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Title: Wine and Islam : the dichotomy between theory and practice in early Islamic history
Author: Feins, Daniel Scott
Awarding Body: University of Edinburgh
Current Institution: University of Edinburgh
Date of Award: 1997
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The aim of this thesis is to demonstrate that the commonly held prohibition of alcohol did not prevent some members of the Muslim community from consuming intoxicating drinks. Specifically, this thesis will examine the consumption of wine in the Islamic world from the birth of the Prophet Muhammad (c. 570 CE) through the end of the reign of al-Ma'mun (218/833). Chapter 1 presents an overview of the presence and consumption of wine prior to the birth of Muhammad. It will be demonstrated that wine was a social and sometimes religious norm within the dominions that Islam was to dominate within a generation after Muhammad's death. Chapter 2 explores the prohibition of wine itself as revealed in the Qur'an and portrayed in literature. Chapter 3 examines the reigns of the Rashidun Caliphs and their efforts to come to terms with some parts of the community that were unwilling to cease drinking all forms of wine. Chapter 4 details evidence of continued wine consumption in the Umayyad Era and Chapter 5 similarly for the 'Abbasid era with an overview of the development of the law with respect to the use of wine.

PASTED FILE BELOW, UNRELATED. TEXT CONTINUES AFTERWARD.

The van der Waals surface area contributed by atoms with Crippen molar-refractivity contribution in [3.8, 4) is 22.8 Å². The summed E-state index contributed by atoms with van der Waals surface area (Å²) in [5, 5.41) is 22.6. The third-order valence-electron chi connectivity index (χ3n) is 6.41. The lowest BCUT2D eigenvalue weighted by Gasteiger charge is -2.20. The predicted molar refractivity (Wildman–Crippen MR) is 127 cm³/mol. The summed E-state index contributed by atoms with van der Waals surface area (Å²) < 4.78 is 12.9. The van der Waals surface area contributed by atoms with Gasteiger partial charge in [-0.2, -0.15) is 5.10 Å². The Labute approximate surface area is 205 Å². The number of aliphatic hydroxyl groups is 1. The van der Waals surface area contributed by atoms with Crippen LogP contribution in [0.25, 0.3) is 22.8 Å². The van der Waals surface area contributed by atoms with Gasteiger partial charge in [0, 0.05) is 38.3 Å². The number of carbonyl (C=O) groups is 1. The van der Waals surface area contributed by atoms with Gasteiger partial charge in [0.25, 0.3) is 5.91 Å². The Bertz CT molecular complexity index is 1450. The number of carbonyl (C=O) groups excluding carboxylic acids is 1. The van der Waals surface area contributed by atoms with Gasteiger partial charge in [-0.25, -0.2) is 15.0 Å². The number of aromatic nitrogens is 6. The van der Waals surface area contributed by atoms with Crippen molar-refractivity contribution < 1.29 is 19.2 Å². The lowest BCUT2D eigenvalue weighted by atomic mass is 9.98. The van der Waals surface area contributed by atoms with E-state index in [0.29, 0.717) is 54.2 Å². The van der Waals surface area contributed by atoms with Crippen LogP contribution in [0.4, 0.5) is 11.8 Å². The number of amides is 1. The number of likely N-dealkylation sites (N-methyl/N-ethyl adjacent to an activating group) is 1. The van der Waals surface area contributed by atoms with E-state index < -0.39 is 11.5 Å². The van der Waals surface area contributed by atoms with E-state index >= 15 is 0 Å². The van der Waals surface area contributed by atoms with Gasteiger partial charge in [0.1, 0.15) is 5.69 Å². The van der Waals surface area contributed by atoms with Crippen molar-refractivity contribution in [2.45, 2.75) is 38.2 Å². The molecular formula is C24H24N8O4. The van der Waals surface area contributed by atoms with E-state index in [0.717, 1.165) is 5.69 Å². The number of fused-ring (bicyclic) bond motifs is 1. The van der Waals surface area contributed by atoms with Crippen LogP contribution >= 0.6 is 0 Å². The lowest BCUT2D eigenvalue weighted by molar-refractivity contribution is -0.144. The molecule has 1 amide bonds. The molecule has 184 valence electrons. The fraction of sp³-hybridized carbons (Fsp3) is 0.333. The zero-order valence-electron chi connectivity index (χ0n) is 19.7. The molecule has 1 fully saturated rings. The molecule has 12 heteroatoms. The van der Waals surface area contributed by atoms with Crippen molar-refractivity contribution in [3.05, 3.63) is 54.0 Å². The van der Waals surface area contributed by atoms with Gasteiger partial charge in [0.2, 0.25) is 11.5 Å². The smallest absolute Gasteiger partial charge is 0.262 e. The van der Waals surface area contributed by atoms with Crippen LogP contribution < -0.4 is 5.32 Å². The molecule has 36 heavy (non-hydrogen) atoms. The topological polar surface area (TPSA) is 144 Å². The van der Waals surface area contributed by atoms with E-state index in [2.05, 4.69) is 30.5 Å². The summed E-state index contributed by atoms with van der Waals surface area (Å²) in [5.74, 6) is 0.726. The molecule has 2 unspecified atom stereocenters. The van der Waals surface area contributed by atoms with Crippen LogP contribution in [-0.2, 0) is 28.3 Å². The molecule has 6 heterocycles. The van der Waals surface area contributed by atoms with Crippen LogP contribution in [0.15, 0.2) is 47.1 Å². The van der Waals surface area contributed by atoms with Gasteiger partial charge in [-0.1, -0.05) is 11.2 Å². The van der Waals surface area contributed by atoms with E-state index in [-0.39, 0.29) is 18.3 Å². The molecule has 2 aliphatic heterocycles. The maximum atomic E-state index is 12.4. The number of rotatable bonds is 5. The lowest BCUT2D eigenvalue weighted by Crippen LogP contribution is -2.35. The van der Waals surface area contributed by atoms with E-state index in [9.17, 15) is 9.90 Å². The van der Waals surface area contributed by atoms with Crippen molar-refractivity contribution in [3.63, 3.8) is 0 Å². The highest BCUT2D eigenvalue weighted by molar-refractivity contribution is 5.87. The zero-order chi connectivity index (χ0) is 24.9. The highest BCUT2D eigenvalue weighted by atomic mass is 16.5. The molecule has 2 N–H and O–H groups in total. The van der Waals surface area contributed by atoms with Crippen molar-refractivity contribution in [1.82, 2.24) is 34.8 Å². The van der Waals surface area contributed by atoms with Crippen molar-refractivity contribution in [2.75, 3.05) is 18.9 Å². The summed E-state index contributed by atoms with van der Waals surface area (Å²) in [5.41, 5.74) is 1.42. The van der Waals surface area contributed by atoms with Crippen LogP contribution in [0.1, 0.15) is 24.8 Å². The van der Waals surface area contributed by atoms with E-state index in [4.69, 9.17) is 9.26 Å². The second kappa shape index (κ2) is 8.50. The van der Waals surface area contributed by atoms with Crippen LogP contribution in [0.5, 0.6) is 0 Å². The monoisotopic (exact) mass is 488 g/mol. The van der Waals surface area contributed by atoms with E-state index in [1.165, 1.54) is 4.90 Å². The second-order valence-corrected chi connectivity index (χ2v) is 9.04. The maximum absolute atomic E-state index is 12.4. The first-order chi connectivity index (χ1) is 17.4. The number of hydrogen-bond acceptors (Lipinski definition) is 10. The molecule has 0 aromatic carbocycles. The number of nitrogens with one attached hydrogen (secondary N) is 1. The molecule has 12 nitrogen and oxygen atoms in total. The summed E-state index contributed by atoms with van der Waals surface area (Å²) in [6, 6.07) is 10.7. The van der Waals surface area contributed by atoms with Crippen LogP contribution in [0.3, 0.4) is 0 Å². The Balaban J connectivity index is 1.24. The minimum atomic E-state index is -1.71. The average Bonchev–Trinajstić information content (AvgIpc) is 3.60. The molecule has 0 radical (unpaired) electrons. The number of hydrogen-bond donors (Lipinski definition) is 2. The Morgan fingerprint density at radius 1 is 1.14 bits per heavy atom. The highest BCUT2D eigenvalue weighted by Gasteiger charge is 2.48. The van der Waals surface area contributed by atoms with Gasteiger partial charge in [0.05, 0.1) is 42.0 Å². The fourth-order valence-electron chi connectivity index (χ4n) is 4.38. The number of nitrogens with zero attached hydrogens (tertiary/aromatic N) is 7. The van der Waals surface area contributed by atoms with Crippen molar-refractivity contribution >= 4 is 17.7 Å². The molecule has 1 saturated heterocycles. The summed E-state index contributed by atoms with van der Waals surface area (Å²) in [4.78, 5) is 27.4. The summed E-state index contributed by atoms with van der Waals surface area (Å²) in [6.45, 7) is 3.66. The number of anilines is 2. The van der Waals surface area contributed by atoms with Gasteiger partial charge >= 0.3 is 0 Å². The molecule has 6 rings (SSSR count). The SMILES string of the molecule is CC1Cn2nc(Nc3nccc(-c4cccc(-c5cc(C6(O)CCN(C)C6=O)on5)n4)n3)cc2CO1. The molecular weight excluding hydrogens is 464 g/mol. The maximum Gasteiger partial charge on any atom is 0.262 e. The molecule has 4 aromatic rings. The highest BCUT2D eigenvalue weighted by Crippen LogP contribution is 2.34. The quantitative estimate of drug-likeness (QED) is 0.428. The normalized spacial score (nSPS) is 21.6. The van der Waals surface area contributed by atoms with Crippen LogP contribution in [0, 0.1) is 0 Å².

Supervisor: Not available Sponsor: Not available
Qualification Name: Thesis (Ph.D.) Qualification Level: Doctoral
EThOS ID:  DOI: Not available